Follett Software announced that its Destiny Library Manager software now works with SAFARI Montage video from Library Video Co., allowing users to incorporate video-on-demand clips into lesson plans and student research projects more easily. When Destiny users load the MARC records for SAFARI Montage video clips into their database, those records will appear within Destiny search results. Clicking on these results will take users directly to the district’s SAFARI Montage video server and the titles in question. Users also can add reviews or recommend these titles within the Destiny system, just as they can do with other resources. In addition, Follett announced that its Destiny Resource Management Solution now gives users greater flexibility. Students and teachers can manage their own usernames and passwords, and users can choose the background, colors, and images that are displayed during Destiny Quest searches. Other new features include ways to narrow searches more effectively and the ability to track consumables such as workbooks and study guides through Destiny Textbook Manager.

Funds for Learning has expanded its E-Rate Manger for Applicants service by adding a resource designed to help applicants prepare for audits by guiding them through each step of the process. The new resource guides applicants through an audit from start to finish, telling them what documentation they will need and what they can expect when auditors arrive. The company also announced that it has automated the entire e-Rate application process and has launched a free, online e-Rate Calendar.

Phonevite, a broadcasting service, allows teachers and administrators to broadcast emergency alerts, absence notifications, school event reminders, weather cancellations, school closings, student progress reports, and more for a per-call rate of 4 cents–meaning schools can cut their mass-communications costs by up to 75 percent, according to the company. Phonevite also offers a free service that teachers can use to send up to 25 calls at a time at no cost. Teachers can receive immediate feedback with call tracking and response-back features, and Phonevite reportedly has no setup, training, or maintenance fees.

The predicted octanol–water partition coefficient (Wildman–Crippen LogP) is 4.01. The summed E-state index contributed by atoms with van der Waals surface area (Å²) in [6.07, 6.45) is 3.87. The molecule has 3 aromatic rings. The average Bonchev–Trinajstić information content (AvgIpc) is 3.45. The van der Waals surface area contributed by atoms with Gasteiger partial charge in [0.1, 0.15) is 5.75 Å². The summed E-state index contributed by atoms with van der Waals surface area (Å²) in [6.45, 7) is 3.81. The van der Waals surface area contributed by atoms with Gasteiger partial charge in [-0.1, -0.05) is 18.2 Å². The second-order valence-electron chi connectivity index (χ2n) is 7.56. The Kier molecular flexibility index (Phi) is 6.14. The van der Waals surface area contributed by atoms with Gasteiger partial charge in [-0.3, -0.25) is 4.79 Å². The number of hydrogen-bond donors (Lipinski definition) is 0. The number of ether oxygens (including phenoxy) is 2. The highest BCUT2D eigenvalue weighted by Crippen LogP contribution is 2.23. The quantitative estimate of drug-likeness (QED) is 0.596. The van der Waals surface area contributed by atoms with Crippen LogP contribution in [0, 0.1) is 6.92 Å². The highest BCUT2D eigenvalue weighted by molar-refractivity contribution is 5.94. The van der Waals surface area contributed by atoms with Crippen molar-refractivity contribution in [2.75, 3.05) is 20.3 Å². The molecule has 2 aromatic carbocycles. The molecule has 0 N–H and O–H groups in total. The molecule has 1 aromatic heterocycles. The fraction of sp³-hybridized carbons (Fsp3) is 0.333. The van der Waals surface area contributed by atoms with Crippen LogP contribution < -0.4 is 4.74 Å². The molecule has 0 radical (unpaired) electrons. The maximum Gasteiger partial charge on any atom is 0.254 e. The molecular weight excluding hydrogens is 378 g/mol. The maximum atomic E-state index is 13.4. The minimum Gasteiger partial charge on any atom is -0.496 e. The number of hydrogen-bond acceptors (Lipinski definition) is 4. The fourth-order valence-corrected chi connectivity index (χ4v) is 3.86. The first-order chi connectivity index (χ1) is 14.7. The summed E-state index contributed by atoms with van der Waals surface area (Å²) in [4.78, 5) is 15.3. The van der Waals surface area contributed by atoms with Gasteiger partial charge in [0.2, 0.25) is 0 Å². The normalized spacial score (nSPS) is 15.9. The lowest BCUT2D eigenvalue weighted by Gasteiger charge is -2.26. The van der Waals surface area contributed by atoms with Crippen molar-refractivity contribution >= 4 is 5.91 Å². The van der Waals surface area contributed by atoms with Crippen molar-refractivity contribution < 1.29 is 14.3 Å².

SMART Technologies unveiled a new product called the SMART Table, an interactive learning center designed for students from preschool to sixth grade. The new product is a colored table with a touch-sensitive surface, where groups of students can work together and interact simultaneously with digital content. The SMART Table builds on SMART’s Digital Vision Touch (DViT) technology, which allows for multi-user and multi-touch functionality. The table is ready to use right out of the box, the company said, and contains a customized PC and a projection system that are turned on with one button. It has a built-in, 27-inch screen that can read simultaneous input from a number of fingers or pen tools. The table is 29 inches wide and 25 inches high, and it ships with a standard set of learning applications, interactive activities, and educational games. It also supports SMART Notebook software through the SMART Table toolkit. A toolkit is included with every unit and allows teachers using a PC or Mac to create their own customized lesson activities and content, which can be loaded onto the table easily with a USB key. Independent software and content developers have begun to create additional content, which will be available with the product next spring, SMART said.

(Editor’s note: For more coverage of this year’s T+L Conference, see our online Conference Information Center.)

Note to readers:

Don’t forget to visit the “ Creating the 21 st Century Classroom ”resource center. Preparing today’s youth to succeed in the digital economy requires a new kind of teaching and learning. Skills such as global literacy, computer literacy, problem solving, critical thinking, creativity, and innovation have become critical in today’s increasingly interconnected workforce and society–and technology is the catalyst for bringing these changes into the classroom. Go to Creating-the-21st-century-classroom